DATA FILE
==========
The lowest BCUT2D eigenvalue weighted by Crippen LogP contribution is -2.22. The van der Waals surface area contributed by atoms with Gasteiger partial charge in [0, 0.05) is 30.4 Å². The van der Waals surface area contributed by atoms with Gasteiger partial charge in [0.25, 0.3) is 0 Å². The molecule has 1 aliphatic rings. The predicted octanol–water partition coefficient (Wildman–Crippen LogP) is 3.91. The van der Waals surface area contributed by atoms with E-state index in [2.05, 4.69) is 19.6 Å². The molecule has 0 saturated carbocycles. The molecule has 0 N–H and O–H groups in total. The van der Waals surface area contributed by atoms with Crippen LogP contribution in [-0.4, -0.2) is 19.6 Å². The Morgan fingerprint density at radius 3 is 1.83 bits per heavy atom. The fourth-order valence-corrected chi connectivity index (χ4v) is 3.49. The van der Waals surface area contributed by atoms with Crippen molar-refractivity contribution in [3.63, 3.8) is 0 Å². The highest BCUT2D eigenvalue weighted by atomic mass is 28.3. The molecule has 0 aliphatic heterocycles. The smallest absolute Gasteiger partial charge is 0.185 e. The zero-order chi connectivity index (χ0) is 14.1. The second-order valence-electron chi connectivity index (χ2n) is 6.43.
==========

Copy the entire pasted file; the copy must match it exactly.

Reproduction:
The lowest BCUT2D eigenvalue weighted by Crippen LogP contribution is -2.22. The van der Waals surface area contributed by atoms with Gasteiger partial charge in [0, 0.05) is 30.4 Å². The van der Waals surface area contributed by atoms with Gasteiger partial charge in [0.25, 0.3) is 0 Å². The molecule has 1 aliphatic rings. The predicted octanol–water partition coefficient (Wildman–Crippen LogP) is 3.91. The van der Waals surface area contributed by atoms with E-state index in [2.05, 4.69) is 19.6 Å². The molecule has 0 saturated carbocycles. The molecule has 0 N–H and O–H groups in total. The van der Waals surface area contributed by atoms with Crippen LogP contribution in [-0.4, -0.2) is 19.6 Å². The Morgan fingerprint density at radius 3 is 1.83 bits per heavy atom. The fourth-order valence-corrected chi connectivity index (χ4v) is 3.49. The van der Waals surface area contributed by atoms with Crippen molar-refractivity contribution in [3.63, 3.8) is 0 Å². The highest BCUT2D eigenvalue weighted by atomic mass is 28.3. The molecule has 0 aliphatic heterocycles. The smallest absolute Gasteiger partial charge is 0.185 e. The zero-order chi connectivity index (χ0) is 14.1. The second-order valence-electron chi connectivity index (χ2n) is 6.43.